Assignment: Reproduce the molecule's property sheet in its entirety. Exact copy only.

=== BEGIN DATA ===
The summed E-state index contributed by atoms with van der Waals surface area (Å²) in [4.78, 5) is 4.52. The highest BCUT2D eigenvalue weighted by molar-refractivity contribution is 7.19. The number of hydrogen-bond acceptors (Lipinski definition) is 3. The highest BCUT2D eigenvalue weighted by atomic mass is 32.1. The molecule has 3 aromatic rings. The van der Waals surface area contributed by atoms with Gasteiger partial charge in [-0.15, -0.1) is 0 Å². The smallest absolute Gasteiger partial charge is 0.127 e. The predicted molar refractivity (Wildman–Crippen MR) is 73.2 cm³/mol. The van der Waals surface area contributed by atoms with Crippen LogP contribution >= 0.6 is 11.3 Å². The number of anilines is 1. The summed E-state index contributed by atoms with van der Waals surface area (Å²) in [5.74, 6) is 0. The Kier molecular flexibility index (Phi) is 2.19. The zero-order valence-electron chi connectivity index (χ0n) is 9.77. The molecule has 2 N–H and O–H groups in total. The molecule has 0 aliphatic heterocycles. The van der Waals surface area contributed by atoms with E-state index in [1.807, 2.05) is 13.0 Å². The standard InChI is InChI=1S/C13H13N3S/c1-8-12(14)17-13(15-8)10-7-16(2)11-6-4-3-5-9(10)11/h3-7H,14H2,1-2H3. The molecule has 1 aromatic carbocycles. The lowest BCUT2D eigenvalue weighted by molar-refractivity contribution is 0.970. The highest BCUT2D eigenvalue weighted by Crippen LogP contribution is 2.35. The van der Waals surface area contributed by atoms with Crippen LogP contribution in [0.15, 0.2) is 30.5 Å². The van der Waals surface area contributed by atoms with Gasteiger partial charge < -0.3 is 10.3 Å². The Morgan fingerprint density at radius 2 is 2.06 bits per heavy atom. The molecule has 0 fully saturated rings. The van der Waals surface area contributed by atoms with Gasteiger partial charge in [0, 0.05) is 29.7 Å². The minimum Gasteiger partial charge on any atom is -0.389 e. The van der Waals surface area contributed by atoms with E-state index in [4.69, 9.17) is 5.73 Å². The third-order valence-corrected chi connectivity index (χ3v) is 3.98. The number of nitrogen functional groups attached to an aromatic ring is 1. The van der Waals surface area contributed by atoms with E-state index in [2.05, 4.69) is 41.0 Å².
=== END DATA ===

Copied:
The summed E-state index contributed by atoms with van der Waals surface area (Å²) in [4.78, 5) is 4.52. The highest BCUT2D eigenvalue weighted by molar-refractivity contribution is 7.19. The number of hydrogen-bond acceptors (Lipinski definition) is 3. The highest BCUT2D eigenvalue weighted by atomic mass is 32.1. The molecule has 3 aromatic rings. The van der Waals surface area contributed by atoms with Gasteiger partial charge in [-0.15, -0.1) is 0 Å². The smallest absolute Gasteiger partial charge is 0.127 e. The predicted molar refractivity (Wildman–Crippen MR) is 73.2 cm³/mol. The van der Waals surface area contributed by atoms with Crippen LogP contribution >= 0.6 is 11.3 Å². The number of anilines is 1. The summed E-state index contributed by atoms with van der Waals surface area (Å²) in [5.74, 6) is 0. The Kier molecular flexibility index (Phi) is 2.19. The zero-order valence-electron chi connectivity index (χ0n) is 9.77. The molecule has 2 N–H and O–H groups in total. The molecule has 0 aliphatic heterocycles. The van der Waals surface area contributed by atoms with E-state index in [1.807, 2.05) is 13.0 Å². The standard InChI is InChI=1S/C13H13N3S/c1-8-12(14)17-13(15-8)10-7-16(2)11-6-4-3-5-9(10)11/h3-7H,14H2,1-2H3. The molecule has 1 aromatic carbocycles. The lowest BCUT2D eigenvalue weighted by molar-refractivity contribution is 0.970. The highest BCUT2D eigenvalue weighted by Crippen LogP contribution is 2.35. The van der Waals surface area contributed by atoms with Crippen LogP contribution in [0.15, 0.2) is 30.5 Å². The van der Waals surface area contributed by atoms with Gasteiger partial charge < -0.3 is 10.3 Å². The Morgan fingerprint density at radius 2 is 2.06 bits per heavy atom. The molecule has 0 fully saturated rings. The van der Waals surface area contributed by atoms with Gasteiger partial charge in [0, 0.05) is 29.7 Å². The minimum Gasteiger partial charge on any atom is -0.389 e. The van der Waals surface area contributed by atoms with E-state index in [4.69, 9.17) is 5.73 Å². The third-order valence-corrected chi connectivity index (χ3v) is 3.98. The number of nitrogen functional groups attached to an aromatic ring is 1. The van der Waals surface area contributed by atoms with E-state index in [2.05, 4.69) is 41.0 Å².